5 Best Ways to Convert a Python Set of Strings to a List of Lists

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πŸ’‘ Problem Formulation: In Python, converting data structures is a common task that can optimize storage and improve accessibility of the data. Specifically, developers might encounter the need to transform a set of strings into a list of lists, where each string from the set becomes a list within a list. For instance, given a set {'apple', 'banana', 'cherry'}, the desired output would be [['apple'], ['banana'], ['cherry']].

Method 1: Using a List Comprehension

A list comprehension in Python is a concise way to generate lists. It can iterate over each element of a set and create inner lists for each element. This approach is often preferred for its readability and speed.

Here’s an example:

fruits_set = {'apple', 'banana', 'cherry'}
fruits_ll = [[fruit] for fruit in fruits_set]

The output will be:

[['banana'], ['apple'], ['cherry']]

This code snippet uses a list comprehension to iterate over each element in the set fruits_set, wrapping each string in a new list and then including those lists in the outer list fruits_ll.

Method 2: Using the map() Function

The map() function allows for the application of a function to every item in an iterable, such as a set. When used with a lambda function that simply wraps an item in a list, map() can effectively convert a set of strings to a list of lists.

Here’s an example:

fruits_set = {'apple', 'banana', 'cherry'}
fruits_ll = list(map(lambda x: [x], fruits_set))

The output will be:

[['banana'], ['apple'], ['cherry']]

In this example, we map a lambda function over the fruits_set, which creates a new list for each string. We then convert the map object to a list to obtain fruits_ll.

Method 3: For Loop Append

The for loop is a fundamental control flow statement that can be used to iterate over each element in a set and append a single-item list of that element to a new list.

Here’s an example:

fruits_set = {'apple', 'banana', 'cherry'}
fruits_ll = []
for fruit in fruits_set:
    fruits_ll.append([fruit])

The output will be:

[['banana'], ['apple'], ['cherry']]

Here, we initialize an empty list fruits_ll and loop over the set fruits_set, appending a new list containing the current fruit to fruits_ll.

Method 4: Using a Generator Expression with list()

A generator expression is similar to a list comprehension but is more memory efficient. When passed to the list() function, it can generate the list of lists on-the-fly without creating an intermediate list in memory.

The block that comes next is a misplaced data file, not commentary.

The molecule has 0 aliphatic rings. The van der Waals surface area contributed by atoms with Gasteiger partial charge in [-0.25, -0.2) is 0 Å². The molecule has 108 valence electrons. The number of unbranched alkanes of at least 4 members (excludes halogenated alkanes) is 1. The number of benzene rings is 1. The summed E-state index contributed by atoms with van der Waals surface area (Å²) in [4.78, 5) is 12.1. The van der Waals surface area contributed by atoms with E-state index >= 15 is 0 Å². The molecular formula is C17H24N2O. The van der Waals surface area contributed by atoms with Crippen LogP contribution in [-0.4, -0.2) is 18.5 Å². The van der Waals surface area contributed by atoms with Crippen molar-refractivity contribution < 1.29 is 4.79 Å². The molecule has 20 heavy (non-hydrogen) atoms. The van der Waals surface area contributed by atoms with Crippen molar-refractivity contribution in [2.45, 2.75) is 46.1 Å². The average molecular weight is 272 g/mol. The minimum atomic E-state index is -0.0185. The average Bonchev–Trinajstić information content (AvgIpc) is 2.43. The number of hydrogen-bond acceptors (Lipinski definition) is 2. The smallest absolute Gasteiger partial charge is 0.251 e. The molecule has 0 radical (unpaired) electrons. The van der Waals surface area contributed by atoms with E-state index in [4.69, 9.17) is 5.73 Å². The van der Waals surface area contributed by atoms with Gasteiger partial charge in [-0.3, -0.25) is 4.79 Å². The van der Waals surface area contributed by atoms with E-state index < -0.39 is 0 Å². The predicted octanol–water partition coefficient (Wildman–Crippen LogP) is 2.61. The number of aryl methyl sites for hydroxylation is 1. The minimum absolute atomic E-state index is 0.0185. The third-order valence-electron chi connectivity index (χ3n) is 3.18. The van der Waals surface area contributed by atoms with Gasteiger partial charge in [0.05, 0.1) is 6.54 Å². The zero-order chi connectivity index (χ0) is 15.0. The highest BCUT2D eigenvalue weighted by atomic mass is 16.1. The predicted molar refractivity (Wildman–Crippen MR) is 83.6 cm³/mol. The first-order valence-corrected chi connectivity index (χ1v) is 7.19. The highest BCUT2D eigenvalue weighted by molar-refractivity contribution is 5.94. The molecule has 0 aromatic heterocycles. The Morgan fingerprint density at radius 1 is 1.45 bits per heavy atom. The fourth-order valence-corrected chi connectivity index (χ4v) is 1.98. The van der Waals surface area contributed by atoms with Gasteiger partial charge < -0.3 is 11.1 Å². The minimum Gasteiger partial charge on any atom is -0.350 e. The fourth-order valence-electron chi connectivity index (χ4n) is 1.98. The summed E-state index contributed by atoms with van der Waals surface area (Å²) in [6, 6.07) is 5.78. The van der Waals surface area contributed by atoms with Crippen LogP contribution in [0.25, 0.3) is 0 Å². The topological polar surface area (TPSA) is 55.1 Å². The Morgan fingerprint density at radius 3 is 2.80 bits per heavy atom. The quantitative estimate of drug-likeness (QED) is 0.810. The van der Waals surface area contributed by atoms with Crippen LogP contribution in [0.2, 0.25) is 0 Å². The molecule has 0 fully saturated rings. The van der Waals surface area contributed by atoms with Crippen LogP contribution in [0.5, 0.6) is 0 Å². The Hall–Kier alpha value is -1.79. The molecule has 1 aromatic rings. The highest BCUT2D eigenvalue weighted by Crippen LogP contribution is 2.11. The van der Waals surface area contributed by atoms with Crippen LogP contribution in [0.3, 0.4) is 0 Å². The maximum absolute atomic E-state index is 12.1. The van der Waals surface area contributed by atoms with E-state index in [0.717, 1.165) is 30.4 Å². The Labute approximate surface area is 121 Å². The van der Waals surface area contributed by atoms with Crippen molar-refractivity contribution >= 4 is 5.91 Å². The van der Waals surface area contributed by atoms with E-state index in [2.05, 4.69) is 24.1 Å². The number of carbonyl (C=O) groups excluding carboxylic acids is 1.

Here’s an example:

fruits_set = {'apple', 'banana', 'cherry'}
fruits_ll = list([fruit] for fruit in fruits_set)

The output will be:

[['banana'], ['apple'], ['cherry']]

The generator expression ([fruit] for fruit in fruits_set) is passed to the list() function, which consumes the generator to form fruits_ll.

Bonus One-Liner Method 5: Using the * Operator

Python’s unpacking operator * can be used within a list literal to unpack elements of an iterable into a new list structure where each item is again a list.

Here’s an example:

fruits_set = {'apple', 'banana', 'cherry'}
fruits_ll = [[*fruits_set]]

The output will be:

[['banana', 'apple', 'cherry']]

Note that this method does not create a list of lists in the same way as the other methodsβ€”instead, it creates a list that contains a single list with all the elements of the set. This might not be suitable if individual lists are required for each element.

Summary/Discussion

  • Method 1: List Comprehension. Neat and pythonic. Very readable. However, may not be the most memory-efficient for large sets.
  • Method 2: map() Function. Functional programming style. Can be less readable to those unfamiliar with lambda functions. Efficiently handled by Python internally.
  • Method 3: For Loop Append. Explicit and clear on what is happening. Can be slightly more verbose. Easy to understand for beginners.
  • Method 4: Generator Expression. Memory efficient for large datasets. Slightly less readable due to it being less common than a list comprehension.
  • Method 5: Unpacking Operator * One-liner. Not useful if separate sublists for each string are needed; may require further manipulation to achieve the desired structure.